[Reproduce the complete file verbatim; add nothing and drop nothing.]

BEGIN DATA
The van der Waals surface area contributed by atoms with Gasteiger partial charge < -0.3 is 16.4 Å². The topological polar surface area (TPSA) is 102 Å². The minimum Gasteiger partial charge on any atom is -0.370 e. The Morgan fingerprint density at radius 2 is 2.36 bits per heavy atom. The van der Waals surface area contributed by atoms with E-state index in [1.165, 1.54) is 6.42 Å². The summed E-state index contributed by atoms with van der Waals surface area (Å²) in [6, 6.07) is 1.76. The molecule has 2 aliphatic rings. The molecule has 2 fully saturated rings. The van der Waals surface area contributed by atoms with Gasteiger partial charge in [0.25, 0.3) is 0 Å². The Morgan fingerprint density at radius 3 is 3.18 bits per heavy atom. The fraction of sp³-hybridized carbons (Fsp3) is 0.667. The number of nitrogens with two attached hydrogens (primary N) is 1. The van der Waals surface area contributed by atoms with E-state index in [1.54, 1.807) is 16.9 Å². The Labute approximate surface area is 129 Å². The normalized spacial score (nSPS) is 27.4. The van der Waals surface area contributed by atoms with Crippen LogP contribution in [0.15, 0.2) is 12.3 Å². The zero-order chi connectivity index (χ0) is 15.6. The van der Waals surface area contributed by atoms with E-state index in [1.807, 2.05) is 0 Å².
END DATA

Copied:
The van der Waals surface area contributed by atoms with Gasteiger partial charge < -0.3 is 16.4 Å². The topological polar surface area (TPSA) is 102 Å². The minimum Gasteiger partial charge on any atom is -0.370 e. The Morgan fingerprint density at radius 2 is 2.36 bits per heavy atom. The van der Waals surface area contributed by atoms with E-state index in [1.165, 1.54) is 6.42 Å². The summed E-state index contributed by atoms with van der Waals surface area (Å²) in [6, 6.07) is 1.76. The molecule has 2 aliphatic rings. The molecule has 2 fully saturated rings. The van der Waals surface area contributed by atoms with Gasteiger partial charge in [0.25, 0.3) is 0 Å². The Morgan fingerprint density at radius 3 is 3.18 bits per heavy atom. The fraction of sp³-hybridized carbons (Fsp3) is 0.667. The number of nitrogens with two attached hydrogens (primary N) is 1. The van der Waals surface area contributed by atoms with E-state index in [1.54, 1.807) is 16.9 Å². The Labute approximate surface area is 129 Å². The normalized spacial score (nSPS) is 27.4. The van der Waals surface area contributed by atoms with Crippen LogP contribution in [0.15, 0.2) is 12.3 Å². The zero-order chi connectivity index (χ0) is 15.6. The van der Waals surface area contributed by atoms with E-state index in [1.807, 2.05) is 0 Å².